2. Taking valuation discounts: You may be able to discount the value of the FLP interests given away. That's because the limited partners have very restricted rights, such as: (a) the inability to transfer interest, (b) the inability to withdraw from the FLP, and (c) the inability to participate in management. These restrictions can result in a business value that is significantly less than the value of the underlying assets. These discounts can be considerable, totaling as much as 35%. The discounts available include the minority interest (lack of control) discount and the lack of marketability discount.
  3. Removing future appreciation from your estate: Business assets generally appreciate (increase in value) over time. Distributing your assets among family members (through the FLP) freezes the current value and keeps any growth in value out of your estate later. You may have to pay gift tax now, but it will be less than if tax is calculated on a higher future value.

FLPs Must Comply with State Laws and IRS Requirements

An FLP is subject to more restrictive rules than other forms of business entities. Care must be taken to create a valid FLP in the eyes of the state and the IRS. An FLP will be recognized only if it is formed for a valid business purpose. The FLP form will be disregarded if the IRS or the state finds that it was formed solely to avoid taxes. In fact, the IRS has enacted certain rules to prevent taxpayers from using the FLP form as a means to split family income and circumvent taxes.

Six factors must be satisfied in order to qualify as a valid FLP:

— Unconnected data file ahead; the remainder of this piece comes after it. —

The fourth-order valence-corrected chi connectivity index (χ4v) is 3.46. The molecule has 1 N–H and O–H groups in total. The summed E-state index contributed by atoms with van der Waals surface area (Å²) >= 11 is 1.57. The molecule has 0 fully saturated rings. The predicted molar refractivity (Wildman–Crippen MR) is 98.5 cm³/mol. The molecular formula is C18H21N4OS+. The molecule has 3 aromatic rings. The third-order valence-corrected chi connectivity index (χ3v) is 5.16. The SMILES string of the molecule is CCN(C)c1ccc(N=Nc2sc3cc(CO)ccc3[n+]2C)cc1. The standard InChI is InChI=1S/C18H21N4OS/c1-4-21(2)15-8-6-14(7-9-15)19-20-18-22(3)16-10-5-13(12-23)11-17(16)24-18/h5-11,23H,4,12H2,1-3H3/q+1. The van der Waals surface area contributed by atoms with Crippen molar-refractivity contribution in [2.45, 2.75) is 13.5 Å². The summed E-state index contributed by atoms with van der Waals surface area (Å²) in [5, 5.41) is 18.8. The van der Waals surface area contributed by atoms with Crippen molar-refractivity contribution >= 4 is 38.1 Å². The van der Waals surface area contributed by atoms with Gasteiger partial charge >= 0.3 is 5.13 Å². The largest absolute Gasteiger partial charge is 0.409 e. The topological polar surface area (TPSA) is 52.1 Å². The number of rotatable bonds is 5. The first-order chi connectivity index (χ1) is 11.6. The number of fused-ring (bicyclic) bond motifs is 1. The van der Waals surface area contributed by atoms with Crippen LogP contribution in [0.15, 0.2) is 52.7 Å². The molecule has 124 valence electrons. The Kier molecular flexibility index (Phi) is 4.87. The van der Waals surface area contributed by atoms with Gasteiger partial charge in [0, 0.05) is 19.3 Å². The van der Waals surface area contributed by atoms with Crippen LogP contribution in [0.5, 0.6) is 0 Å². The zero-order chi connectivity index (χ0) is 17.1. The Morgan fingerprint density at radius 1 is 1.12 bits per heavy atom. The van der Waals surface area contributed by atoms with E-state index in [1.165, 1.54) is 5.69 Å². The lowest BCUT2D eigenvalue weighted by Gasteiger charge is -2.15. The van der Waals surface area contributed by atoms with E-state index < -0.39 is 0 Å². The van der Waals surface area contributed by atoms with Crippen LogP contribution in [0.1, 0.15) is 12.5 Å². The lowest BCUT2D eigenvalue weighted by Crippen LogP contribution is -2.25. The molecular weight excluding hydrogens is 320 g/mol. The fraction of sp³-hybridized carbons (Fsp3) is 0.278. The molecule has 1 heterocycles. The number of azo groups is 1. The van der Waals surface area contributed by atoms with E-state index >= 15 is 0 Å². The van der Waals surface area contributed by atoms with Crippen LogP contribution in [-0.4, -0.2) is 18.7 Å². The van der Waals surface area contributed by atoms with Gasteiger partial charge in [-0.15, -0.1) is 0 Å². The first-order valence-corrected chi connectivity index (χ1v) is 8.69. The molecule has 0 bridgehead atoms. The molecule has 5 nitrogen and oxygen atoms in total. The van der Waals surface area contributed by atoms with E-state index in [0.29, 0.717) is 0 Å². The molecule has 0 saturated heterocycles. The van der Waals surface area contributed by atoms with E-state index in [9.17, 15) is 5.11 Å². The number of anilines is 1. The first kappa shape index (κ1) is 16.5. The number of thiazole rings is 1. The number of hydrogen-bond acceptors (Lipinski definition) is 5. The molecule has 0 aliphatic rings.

1. Distributions of interests in an FLP must be to family members only. The IRS defines family for income tax purposes as your spouse, ancestors, lineal descendants, and any trusts established for the benefit of these persons.
  2. Reasonable compensation must be paid to partners who actually work for the partnership.
  3. FLP income distributed to a partner can't be disproportionately greater than the capital contributed by that partner.
  4. Partners must receive partnership interests through a bona fide transaction (gift or sale).
  5. The FLP must own income-producing assets (e.g., inventories, machinery, equipment).
  6. All formalities of existence must be observed.

Tips for forming and maintaining a valid FLP:

  • Have one or more substantial nontax purposes for creating the FLP, such as asset protection.
  • Keep good records.
  • Create the FLP while you're still in good health.
  • Observe all legal formalities when creating the FLP and while operating the business.
  • Hire and independent appraiser to value assets going into the FLP.
  • Transfer legal title of assets going into the FLP.
  • Put only business assets into the FLP—don't put any personal assets into the FLP.
  • If you do put personal assets into the FLP, such as your home, pay fair market rent for their use.
  • Don't commingle FLP assets and personal assets—keep them separate.
  • Never use FLP assets for personal purposes.
  • Keep enough assets outside the FLP to pay for personal expenses.
  • Distribute income to partners pro rata.

The accompanying pages have been developed by an independent third party. Commonwealth Financial Network is not responsible for their content and does not guarantee their accuracy or completeness, and they should not be relied upon as such. These materials are general in nature and do not address your specific situation. For your specific investment needs, please discuss your individual circumstances with your representative. Commonwealth does not provide tax or legal advice, and nothing in the accompanying pages should be construed as specific tax or legal advice. Securities offered through Commonwealth Financial Network, Member NASD/SIPC.